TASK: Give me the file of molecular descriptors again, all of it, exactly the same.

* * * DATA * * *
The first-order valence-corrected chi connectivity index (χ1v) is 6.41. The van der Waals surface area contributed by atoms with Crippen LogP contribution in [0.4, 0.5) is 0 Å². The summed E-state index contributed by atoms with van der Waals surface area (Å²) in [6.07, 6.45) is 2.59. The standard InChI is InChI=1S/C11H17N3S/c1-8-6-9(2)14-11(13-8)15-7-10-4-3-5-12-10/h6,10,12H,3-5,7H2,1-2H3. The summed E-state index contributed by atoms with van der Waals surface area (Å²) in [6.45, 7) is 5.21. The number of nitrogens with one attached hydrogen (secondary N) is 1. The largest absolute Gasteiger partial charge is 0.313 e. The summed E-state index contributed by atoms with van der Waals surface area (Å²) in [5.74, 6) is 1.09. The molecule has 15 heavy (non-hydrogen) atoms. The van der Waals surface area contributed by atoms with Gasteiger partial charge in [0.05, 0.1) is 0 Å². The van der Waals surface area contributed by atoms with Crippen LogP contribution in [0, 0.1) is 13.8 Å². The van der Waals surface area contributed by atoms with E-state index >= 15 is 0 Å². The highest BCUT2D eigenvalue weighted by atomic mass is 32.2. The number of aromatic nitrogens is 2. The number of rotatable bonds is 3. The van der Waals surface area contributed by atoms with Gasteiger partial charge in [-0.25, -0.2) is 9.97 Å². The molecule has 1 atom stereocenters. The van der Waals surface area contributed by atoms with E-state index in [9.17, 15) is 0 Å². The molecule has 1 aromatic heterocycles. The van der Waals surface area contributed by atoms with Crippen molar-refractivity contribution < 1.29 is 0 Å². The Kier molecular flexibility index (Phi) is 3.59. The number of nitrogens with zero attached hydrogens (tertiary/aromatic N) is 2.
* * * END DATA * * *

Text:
The first-order valence-corrected chi connectivity index (χ1v) is 6.41. The van der Waals surface area contributed by atoms with Crippen LogP contribution in [0.4, 0.5) is 0 Å². The summed E-state index contributed by atoms with van der Waals surface area (Å²) in [6.07, 6.45) is 2.59. The standard InChI is InChI=1S/C11H17N3S/c1-8-6-9(2)14-11(13-8)15-7-10-4-3-5-12-10/h6,10,12H,3-5,7H2,1-2H3. The summed E-state index contributed by atoms with van der Waals surface area (Å²) in [6.45, 7) is 5.21. The number of nitrogens with one attached hydrogen (secondary N) is 1. The largest absolute Gasteiger partial charge is 0.313 e. The summed E-state index contributed by atoms with van der Waals surface area (Å²) in [5.74, 6) is 1.09. The molecule has 15 heavy (non-hydrogen) atoms. The van der Waals surface area contributed by atoms with Gasteiger partial charge in [0.05, 0.1) is 0 Å². The van der Waals surface area contributed by atoms with Crippen LogP contribution in [0, 0.1) is 13.8 Å². The van der Waals surface area contributed by atoms with E-state index >= 15 is 0 Å². The highest BCUT2D eigenvalue weighted by atomic mass is 32.2. The number of aromatic nitrogens is 2. The number of rotatable bonds is 3. The van der Waals surface area contributed by atoms with Gasteiger partial charge in [-0.25, -0.2) is 9.97 Å². The molecule has 1 atom stereocenters. The van der Waals surface area contributed by atoms with E-state index in [9.17, 15) is 0 Å². The molecule has 1 aromatic heterocycles. The van der Waals surface area contributed by atoms with Crippen molar-refractivity contribution < 1.29 is 0 Å². The Kier molecular flexibility index (Phi) is 3.59. The number of nitrogens with zero attached hydrogens (tertiary/aromatic N) is 2.